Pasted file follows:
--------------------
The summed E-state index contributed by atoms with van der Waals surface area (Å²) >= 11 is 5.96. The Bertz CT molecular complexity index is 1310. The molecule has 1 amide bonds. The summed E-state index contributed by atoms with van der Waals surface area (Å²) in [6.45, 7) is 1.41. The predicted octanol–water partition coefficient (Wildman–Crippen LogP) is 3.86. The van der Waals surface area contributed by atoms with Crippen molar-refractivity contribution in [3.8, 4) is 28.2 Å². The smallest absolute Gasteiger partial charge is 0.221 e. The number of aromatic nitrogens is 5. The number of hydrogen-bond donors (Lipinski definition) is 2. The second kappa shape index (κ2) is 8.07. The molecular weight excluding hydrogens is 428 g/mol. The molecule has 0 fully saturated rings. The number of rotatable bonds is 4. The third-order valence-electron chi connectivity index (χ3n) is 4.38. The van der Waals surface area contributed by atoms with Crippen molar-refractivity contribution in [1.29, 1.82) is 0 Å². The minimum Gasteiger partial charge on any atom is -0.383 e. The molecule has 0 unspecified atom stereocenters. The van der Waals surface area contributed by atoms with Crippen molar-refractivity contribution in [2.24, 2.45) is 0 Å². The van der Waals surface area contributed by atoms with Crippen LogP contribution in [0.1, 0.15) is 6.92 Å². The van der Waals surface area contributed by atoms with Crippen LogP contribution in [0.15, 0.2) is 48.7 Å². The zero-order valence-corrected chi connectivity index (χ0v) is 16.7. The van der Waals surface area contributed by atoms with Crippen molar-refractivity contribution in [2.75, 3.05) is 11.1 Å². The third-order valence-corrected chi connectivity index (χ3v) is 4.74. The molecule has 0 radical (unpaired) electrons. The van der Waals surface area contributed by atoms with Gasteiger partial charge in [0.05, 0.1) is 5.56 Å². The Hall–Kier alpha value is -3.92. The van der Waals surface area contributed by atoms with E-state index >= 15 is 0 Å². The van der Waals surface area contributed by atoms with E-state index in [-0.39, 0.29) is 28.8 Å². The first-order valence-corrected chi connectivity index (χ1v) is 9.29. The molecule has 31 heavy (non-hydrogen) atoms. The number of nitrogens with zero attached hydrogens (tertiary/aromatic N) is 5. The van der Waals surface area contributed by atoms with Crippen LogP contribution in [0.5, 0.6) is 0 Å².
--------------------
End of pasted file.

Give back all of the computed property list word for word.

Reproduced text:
The summed E-state index contributed by atoms with van der Waals surface area (Å²) >= 11 is 5.96. The Bertz CT molecular complexity index is 1310. The molecule has 1 amide bonds. The summed E-state index contributed by atoms with van der Waals surface area (Å²) in [6.45, 7) is 1.41. The predicted octanol–water partition coefficient (Wildman–Crippen LogP) is 3.86. The van der Waals surface area contributed by atoms with Crippen molar-refractivity contribution in [3.8, 4) is 28.2 Å². The smallest absolute Gasteiger partial charge is 0.221 e. The number of aromatic nitrogens is 5. The number of hydrogen-bond donors (Lipinski definition) is 2. The second kappa shape index (κ2) is 8.07. The molecular weight excluding hydrogens is 428 g/mol. The molecule has 0 fully saturated rings. The number of rotatable bonds is 4. The third-order valence-electron chi connectivity index (χ3n) is 4.38. The van der Waals surface area contributed by atoms with Crippen molar-refractivity contribution in [1.29, 1.82) is 0 Å². The minimum Gasteiger partial charge on any atom is -0.383 e. The molecule has 0 unspecified atom stereocenters. The van der Waals surface area contributed by atoms with Crippen molar-refractivity contribution in [2.24, 2.45) is 0 Å². The van der Waals surface area contributed by atoms with Crippen LogP contribution in [0.1, 0.15) is 6.92 Å². The van der Waals surface area contributed by atoms with Crippen LogP contribution in [0.15, 0.2) is 48.7 Å². The zero-order valence-corrected chi connectivity index (χ0v) is 16.7. The van der Waals surface area contributed by atoms with Crippen molar-refractivity contribution in [2.75, 3.05) is 11.1 Å². The third-order valence-corrected chi connectivity index (χ3v) is 4.74. The molecule has 0 radical (unpaired) electrons. The van der Waals surface area contributed by atoms with Gasteiger partial charge in [0.05, 0.1) is 5.56 Å². The Hall–Kier alpha value is -3.92. The van der Waals surface area contributed by atoms with E-state index >= 15 is 0 Å². The van der Waals surface area contributed by atoms with E-state index in [-0.39, 0.29) is 28.8 Å². The first-order valence-corrected chi connectivity index (χ1v) is 9.29. The molecule has 31 heavy (non-hydrogen) atoms. The number of nitrogens with zero attached hydrogens (tertiary/aromatic N) is 5. The van der Waals surface area contributed by atoms with Crippen LogP contribution in [0.5, 0.6) is 0 Å².